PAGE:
I get this species of art question so often that I now think it’s worth making a blog post to answer it (for posterity). The question usually goes something like this:
“How did you find your style of art?”
Which is a valid question. Unfortunately, this is a question with extremely vague and mundane answers. Note: these answers are very rooted to my particular development as an artist, though bits and pieces can be applied generally.
Yeah there’s really no secret to it – just keep drawing. All that practice will teach you what your eyes and your hands like, and what you like.
Do a lot of studies – gesture drawings, anatomical studies, style studies, composition, etc. There are plenty of online gesture drawing tools listed on Google.
Observe life with your eye.
Experiment with different tools.
Take a closer look at drawings from artists you like and ask questions: why do you like it? What has the artist done to make that work appealing to you? Is it the lighting, the colour palette, the inking style, the way they stylise hands? Identify and pick up those elements and do your own spin on it. (This is different from tracing/copying, because you’re engaging in critical and analytical thought)
Find out your favourite artists’ influences and study those influences’ portfolio the same way as above.
Consume art from outside your field and medium and genre. Film cinematography, theatre, set design, graphic design, packaging, music, physics, history, architecture, the list goes on.
Figure out who you are as a person first, then artist. Find what you love and indulge in it, and put that love into everything you draw, no matter how little.
I’ve always had my style since I was… 9? I rarely ever had anxiety over “finding a unique style”. What I would worry about, despite my strong artistic voice, was the immaturity of my skills – anatomy was trash, I didn’t know how to draw humans, some elements could be improved… which made sense cos I was a new artist. So between the ages 13 – 17 I really went in hard on Answers 1 to 4. I wrote a monthly journal cataloguing each thing I wanted to work on, and I did exercises. And it’s helped a lot.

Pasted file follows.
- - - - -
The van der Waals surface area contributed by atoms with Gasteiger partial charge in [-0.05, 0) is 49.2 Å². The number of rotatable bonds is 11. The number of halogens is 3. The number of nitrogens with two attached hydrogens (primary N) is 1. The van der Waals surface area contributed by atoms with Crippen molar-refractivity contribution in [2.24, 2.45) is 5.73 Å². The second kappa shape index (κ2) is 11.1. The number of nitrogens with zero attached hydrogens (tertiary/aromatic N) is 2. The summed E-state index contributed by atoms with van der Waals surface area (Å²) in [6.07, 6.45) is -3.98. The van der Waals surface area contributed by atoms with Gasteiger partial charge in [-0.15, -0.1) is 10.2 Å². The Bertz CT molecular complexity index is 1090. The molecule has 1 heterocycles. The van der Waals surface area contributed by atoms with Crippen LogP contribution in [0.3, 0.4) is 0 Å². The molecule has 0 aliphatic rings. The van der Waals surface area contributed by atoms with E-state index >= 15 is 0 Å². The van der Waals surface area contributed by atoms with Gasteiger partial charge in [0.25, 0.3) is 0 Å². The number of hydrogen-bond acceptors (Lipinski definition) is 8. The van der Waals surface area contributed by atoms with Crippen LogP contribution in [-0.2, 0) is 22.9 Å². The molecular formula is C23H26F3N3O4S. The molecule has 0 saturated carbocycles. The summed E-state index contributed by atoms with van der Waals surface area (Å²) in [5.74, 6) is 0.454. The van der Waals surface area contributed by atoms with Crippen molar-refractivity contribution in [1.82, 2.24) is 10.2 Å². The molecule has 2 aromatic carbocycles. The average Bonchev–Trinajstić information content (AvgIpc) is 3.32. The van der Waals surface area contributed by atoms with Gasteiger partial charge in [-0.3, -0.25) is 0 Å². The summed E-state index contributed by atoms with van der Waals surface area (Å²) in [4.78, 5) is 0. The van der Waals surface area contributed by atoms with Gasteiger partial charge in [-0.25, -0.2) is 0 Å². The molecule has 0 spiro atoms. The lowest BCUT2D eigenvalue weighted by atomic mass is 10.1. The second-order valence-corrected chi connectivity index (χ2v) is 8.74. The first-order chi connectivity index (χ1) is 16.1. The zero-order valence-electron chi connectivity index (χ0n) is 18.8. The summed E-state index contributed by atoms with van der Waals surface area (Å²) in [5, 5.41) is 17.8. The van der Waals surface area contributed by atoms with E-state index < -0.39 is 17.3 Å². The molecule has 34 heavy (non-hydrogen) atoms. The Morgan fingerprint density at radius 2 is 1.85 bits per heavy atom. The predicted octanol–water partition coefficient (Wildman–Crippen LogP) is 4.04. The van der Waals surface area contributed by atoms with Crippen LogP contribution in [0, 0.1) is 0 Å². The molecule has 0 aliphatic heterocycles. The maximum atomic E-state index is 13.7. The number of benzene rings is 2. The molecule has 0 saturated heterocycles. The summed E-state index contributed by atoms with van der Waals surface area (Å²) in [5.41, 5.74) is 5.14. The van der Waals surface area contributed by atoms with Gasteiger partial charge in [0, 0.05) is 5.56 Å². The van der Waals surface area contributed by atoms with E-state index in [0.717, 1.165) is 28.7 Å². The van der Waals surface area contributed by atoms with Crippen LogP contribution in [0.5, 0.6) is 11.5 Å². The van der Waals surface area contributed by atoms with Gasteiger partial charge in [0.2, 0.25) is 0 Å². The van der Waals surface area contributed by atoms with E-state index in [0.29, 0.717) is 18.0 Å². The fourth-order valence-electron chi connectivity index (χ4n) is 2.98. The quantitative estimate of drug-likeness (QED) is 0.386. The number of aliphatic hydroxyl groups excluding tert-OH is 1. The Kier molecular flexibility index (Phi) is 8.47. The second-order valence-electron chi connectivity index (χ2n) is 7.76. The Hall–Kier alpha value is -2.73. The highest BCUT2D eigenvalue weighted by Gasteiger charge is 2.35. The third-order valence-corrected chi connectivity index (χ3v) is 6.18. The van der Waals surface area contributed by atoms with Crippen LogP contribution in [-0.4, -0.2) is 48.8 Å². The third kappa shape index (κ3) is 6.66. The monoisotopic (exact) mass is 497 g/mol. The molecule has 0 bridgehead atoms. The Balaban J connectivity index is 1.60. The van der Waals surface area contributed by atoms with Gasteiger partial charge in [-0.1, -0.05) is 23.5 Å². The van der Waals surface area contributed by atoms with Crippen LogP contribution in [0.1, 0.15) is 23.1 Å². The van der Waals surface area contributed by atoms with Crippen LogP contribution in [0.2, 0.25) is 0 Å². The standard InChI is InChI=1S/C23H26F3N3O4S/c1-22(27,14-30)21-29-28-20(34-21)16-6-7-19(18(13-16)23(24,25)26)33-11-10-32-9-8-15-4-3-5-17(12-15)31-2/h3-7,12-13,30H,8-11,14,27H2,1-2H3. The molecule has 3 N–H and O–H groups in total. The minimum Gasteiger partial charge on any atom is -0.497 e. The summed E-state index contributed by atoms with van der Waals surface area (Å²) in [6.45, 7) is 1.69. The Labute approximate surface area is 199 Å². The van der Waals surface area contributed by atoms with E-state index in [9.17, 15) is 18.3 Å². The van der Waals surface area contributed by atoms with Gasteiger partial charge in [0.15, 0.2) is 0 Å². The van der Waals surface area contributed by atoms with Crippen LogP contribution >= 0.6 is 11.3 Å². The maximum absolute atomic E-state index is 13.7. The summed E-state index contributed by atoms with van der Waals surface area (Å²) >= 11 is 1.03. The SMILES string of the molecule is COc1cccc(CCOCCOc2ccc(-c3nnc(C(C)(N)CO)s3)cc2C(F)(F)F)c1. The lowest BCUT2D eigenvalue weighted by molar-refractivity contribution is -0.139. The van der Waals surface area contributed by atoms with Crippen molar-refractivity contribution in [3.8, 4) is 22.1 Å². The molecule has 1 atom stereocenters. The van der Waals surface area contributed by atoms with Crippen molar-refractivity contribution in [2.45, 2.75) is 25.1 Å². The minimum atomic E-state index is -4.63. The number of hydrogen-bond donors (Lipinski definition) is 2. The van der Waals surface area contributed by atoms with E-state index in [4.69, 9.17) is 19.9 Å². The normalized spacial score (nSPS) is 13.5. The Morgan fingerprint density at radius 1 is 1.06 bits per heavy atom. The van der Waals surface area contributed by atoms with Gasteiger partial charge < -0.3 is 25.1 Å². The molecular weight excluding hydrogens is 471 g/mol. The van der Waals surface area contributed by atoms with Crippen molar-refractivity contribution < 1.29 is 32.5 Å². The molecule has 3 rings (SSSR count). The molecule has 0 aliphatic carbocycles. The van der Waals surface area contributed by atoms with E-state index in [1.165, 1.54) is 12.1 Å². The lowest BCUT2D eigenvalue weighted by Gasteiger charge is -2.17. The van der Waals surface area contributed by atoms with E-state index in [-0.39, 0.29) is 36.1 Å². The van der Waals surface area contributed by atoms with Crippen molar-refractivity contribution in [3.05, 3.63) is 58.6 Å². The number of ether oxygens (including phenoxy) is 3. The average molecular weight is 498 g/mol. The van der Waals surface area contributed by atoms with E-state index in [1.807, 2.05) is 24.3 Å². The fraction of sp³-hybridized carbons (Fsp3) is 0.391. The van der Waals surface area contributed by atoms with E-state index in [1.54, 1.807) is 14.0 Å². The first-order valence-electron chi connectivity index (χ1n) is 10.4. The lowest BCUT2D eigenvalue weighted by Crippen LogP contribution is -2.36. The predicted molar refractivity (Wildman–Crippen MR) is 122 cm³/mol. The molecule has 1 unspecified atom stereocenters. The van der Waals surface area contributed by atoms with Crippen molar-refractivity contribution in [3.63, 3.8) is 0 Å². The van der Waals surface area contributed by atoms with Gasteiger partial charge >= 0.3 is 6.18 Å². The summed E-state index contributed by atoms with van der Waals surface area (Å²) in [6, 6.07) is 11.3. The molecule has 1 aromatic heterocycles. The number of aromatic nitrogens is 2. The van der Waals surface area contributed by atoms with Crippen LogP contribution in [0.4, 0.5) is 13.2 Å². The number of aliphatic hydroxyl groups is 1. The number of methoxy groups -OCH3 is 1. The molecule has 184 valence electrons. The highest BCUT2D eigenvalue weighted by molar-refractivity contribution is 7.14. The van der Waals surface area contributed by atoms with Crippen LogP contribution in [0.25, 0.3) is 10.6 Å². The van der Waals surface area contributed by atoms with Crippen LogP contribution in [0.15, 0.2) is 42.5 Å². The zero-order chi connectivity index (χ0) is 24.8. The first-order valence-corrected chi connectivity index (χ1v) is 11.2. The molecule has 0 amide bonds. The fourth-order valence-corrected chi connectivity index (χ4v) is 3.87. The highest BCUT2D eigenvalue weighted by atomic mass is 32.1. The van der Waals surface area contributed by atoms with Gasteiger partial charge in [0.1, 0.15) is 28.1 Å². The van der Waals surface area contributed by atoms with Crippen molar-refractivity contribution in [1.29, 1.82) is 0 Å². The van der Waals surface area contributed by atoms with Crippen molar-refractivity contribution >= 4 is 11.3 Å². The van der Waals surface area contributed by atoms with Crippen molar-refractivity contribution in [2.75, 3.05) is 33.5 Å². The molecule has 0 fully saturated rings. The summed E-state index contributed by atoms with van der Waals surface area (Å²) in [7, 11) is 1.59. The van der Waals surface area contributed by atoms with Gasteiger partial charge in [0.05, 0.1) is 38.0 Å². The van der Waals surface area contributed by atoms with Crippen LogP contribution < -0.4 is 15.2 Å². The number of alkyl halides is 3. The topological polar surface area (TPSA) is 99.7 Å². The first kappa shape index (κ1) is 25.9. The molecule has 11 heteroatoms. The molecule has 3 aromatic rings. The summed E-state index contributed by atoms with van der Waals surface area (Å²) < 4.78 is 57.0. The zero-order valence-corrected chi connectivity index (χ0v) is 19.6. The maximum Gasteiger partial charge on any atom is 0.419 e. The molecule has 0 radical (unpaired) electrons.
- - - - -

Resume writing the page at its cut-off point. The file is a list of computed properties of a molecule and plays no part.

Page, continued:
If you can bother going through my Deviantart from the first art to the most recent one you can see the learning journey.
Growing as an artist takes a lot of time and a lot of effort. Avoid comparing yourself to artists your age group or younger who already have clocked in more hours, and avoid thinking it’s a difference of talent. It’s not. The difference between you and the other person is practice.
But what is an artistic voice? I think it’s the essence of yourself – the way you observe and interpret the world – that can’t be helped. It shows as the little quirks that persist – maybe it’s a particular line style or a repeating motif or a colour palette.
For me, for example, I tend to stylise shapes and emphasise clear silhouettes, even when I attempt realism. This may or may not have influenced me into being a highly graphical illustrator. You won’t see me doing highly-rendered conceptual painterly drawings. That’s just not me.